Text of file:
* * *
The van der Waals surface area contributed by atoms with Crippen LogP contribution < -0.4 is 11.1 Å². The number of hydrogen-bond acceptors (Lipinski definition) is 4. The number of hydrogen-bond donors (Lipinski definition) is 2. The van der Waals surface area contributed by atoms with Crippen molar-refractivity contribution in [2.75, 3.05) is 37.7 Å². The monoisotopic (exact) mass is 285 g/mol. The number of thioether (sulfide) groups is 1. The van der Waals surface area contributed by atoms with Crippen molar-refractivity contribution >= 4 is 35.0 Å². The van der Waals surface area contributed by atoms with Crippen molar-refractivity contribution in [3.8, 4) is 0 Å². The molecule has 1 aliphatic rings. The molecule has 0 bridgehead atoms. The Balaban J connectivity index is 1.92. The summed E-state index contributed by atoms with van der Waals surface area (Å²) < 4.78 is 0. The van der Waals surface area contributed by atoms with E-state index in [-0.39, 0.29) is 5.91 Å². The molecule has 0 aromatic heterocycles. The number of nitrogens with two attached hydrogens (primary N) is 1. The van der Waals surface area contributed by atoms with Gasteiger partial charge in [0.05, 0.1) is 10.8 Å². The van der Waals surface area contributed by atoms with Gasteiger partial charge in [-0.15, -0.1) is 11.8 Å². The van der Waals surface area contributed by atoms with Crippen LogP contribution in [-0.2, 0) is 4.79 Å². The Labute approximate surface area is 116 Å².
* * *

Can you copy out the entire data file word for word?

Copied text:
The van der Waals surface area contributed by atoms with Crippen LogP contribution < -0.4 is 11.1 Å². The number of hydrogen-bond acceptors (Lipinski definition) is 4. The number of hydrogen-bond donors (Lipinski definition) is 2. The van der Waals surface area contributed by atoms with Crippen molar-refractivity contribution in [2.75, 3.05) is 37.7 Å². The monoisotopic (exact) mass is 285 g/mol. The number of thioether (sulfide) groups is 1. The van der Waals surface area contributed by atoms with Crippen molar-refractivity contribution >= 4 is 35.0 Å². The van der Waals surface area contributed by atoms with Crippen molar-refractivity contribution in [3.8, 4) is 0 Å². The molecule has 1 aliphatic rings. The molecule has 0 bridgehead atoms. The Balaban J connectivity index is 1.92. The summed E-state index contributed by atoms with van der Waals surface area (Å²) < 4.78 is 0. The van der Waals surface area contributed by atoms with E-state index in [-0.39, 0.29) is 5.91 Å². The molecule has 0 aromatic heterocycles. The number of nitrogens with two attached hydrogens (primary N) is 1. The van der Waals surface area contributed by atoms with Gasteiger partial charge in [0.05, 0.1) is 10.8 Å². The van der Waals surface area contributed by atoms with Gasteiger partial charge in [-0.15, -0.1) is 11.8 Å². The van der Waals surface area contributed by atoms with Crippen LogP contribution in [-0.2, 0) is 4.79 Å². The Labute approximate surface area is 116 Å².